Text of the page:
Middleby Corp., a $10 billion maker of restaurant-grade fryers, ovens and grills, agreed to buy rival Welbilt Inc. in an all-stock transaction valued at $4.3 billion including the assumption of debt. Welbilt’s more bloated balance sheet likely prevented it from investing as effectively in new trends around cooking automation and menu connectivity in restaurants, and the combined company will be in a better position to meet customer demands for innovation, Melius Research analyst Rob Wertheimer wrote in a note. It’s the largest acquisition for Middleby, which will now get three-quarters of its revenue from commercial food-service products. The company also sells residential kitchen gear and food-processing equipment, but given the shrinking relative size of those businesses, it’s fair to ask if Middleby is still the best owner of the assets. Antitrust regulators may demand divestitures to bless the Welbilt transaction, with Dover Corp. and Illinois Tool Works Inc. likely among the potential buyers of assets, Barclays Plc analyst Julian Mitchell wrote in a note. It’s possible ITW may even decide to make a counteroffer for Welbilt. ITW has indicated it wants to do more M&A and its food-service equipment unit has less overlap with Welbilt than Middleby does, Mitchell said. Welbilt also has the kind of potential for significant margin improvement that ITW looks for in deal targets. But Middleby is offering about 19 times Welbilt’s estimated 2021 Ebitda and that kind of price tag may be off-putting for ITW, which prides itself on a disciplined approach to M&A. In other food-equipment dealmaking, Pentair Plc agreed to acquire Ken’s Beverage Inc. — which sells items such as coffee brewers, soda fountains and ice makers to customers including McDonald’s Corp. and Wendy’s Co. — for $80 million.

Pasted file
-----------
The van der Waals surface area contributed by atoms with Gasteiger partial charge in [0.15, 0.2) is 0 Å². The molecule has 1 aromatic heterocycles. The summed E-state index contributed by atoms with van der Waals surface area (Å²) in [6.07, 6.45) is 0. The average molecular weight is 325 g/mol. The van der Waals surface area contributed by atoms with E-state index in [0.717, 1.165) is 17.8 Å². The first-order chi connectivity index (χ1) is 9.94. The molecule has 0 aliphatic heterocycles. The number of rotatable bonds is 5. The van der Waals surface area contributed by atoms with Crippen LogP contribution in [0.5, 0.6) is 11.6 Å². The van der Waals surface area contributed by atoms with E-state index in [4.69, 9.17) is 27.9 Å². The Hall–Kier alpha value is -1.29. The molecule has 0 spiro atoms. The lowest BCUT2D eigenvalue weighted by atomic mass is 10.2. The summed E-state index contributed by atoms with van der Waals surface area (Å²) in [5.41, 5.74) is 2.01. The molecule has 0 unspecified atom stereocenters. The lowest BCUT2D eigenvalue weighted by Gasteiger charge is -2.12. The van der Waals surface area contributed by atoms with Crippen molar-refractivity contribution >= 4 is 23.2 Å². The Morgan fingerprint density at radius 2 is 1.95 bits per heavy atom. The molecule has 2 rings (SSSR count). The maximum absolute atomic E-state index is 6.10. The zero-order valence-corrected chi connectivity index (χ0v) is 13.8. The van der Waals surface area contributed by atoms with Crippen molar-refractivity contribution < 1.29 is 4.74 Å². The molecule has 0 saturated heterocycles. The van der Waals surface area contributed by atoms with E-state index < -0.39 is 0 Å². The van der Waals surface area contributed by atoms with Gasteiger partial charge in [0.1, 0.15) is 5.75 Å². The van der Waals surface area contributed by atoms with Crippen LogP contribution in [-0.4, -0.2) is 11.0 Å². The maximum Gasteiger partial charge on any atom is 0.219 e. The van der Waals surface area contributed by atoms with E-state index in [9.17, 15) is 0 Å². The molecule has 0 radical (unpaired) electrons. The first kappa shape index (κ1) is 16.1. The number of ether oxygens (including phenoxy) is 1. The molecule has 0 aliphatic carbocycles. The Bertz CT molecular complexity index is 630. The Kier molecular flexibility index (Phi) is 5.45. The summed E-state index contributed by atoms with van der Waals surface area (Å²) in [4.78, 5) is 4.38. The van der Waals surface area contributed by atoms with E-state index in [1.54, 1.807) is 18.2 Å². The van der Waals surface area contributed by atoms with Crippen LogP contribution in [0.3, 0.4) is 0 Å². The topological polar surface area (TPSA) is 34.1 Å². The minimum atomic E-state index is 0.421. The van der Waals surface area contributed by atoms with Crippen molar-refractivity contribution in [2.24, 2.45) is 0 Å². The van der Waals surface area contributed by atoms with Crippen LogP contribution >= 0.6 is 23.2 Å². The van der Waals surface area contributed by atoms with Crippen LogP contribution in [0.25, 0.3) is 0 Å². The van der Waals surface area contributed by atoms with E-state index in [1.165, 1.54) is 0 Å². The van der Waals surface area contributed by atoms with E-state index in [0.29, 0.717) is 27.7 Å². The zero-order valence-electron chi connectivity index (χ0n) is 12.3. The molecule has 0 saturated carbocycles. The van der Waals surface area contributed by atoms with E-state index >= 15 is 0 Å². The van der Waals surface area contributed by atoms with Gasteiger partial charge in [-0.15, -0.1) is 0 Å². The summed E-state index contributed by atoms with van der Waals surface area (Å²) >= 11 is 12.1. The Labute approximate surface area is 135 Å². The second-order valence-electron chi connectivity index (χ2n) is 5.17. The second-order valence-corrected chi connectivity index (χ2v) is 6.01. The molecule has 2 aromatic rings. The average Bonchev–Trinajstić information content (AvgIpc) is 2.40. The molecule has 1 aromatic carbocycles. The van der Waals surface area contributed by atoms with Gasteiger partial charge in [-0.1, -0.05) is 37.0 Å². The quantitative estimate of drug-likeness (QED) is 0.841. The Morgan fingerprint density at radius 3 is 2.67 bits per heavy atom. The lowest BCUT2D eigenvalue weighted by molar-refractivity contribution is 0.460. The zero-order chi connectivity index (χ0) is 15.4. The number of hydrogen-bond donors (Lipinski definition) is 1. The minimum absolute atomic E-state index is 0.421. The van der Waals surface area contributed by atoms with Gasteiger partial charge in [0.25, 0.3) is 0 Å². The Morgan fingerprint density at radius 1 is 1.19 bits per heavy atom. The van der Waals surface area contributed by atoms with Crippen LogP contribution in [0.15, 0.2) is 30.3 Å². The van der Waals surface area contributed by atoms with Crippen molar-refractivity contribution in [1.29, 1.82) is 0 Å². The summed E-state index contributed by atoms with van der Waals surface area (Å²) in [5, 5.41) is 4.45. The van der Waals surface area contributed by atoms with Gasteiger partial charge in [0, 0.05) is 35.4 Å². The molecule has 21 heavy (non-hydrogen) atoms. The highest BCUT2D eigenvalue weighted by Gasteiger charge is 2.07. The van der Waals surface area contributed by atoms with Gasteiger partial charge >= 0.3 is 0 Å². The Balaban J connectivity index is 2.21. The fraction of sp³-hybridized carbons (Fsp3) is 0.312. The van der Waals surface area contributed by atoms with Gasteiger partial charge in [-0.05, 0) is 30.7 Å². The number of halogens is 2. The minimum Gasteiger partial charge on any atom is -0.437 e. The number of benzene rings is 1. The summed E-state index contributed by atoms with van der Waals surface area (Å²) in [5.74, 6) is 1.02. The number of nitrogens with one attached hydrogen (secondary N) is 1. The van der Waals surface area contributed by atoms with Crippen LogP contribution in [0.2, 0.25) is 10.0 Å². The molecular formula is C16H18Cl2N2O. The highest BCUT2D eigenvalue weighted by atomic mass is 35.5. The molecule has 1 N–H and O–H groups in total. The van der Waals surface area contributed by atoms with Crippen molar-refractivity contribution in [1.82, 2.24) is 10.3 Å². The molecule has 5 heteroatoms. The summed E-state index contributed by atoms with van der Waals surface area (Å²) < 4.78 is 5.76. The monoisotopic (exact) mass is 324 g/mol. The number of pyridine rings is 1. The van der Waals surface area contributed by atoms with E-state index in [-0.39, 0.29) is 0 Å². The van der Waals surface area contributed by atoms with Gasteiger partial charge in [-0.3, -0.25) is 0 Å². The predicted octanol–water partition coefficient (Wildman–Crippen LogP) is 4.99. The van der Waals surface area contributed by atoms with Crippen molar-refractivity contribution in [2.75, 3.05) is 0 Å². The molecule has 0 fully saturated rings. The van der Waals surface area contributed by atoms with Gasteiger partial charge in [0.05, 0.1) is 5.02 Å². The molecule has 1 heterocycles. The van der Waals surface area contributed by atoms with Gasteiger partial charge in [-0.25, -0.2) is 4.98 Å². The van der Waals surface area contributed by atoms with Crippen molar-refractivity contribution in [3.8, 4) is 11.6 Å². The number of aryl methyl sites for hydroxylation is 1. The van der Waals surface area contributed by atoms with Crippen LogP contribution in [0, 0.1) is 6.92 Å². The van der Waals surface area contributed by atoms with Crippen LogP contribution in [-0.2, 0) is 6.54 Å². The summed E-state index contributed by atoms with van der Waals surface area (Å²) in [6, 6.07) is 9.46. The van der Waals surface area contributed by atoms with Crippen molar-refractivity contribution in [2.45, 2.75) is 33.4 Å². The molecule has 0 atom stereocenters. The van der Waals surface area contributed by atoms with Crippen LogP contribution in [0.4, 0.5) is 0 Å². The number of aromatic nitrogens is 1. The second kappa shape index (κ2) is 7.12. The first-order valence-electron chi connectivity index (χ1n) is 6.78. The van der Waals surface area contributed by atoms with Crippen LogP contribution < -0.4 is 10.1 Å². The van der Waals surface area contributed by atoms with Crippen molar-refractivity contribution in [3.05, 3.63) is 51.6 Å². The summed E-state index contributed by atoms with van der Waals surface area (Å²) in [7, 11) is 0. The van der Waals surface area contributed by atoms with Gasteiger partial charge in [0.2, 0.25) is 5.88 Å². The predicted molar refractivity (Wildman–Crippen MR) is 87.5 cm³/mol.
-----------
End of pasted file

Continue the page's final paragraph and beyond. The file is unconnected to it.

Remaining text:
Rolls-Royce Holdings Plc may have issues selling its ITP Aero parts and development unit to private equity firms. The Spanish government has warned the engine maker that such a deal risks being blocked unless the buyers are able to make assurances about the future of the assets, a person familiar with the matter told Bloomberg News. ITP is based in Zamudio near the northern Spanish city of Bilbao and the government can block deals for businesses it considers strategically important. The government has reportedly told Rolls-Royce that it needs to sell the ITP business to another industrial company or to a private equity firm that partners with one, and that the division’s operations need to continue to be based in Spain. Among the potential buyers for ITP, TowerBrook Capital already owns Spanish aerospace supplier Aernnova Aerospace SA. Other private equity suitors may seek to team up with local manufacturers such as Aciturri Aerostructures, people familiar with the matter told Bloomberg. A deal is expected to be valued in the range of 1.5 billion euros ($1.8 billion). In other news of European regulators scuttling deals, CNH Industrial NV abandoned efforts to sell its Iveco truck and bus business to China FAW Group Co. amid pushback from the French and Italian governments.
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The Shipping Industry Wants to Be Taxed for Its Carbon Emissions
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This column does not necessarily reflect the opinion of the editorial board or Bloomberg LP and its owners.
To contact the editor responsible for this story:
Beth Williams at [email protected]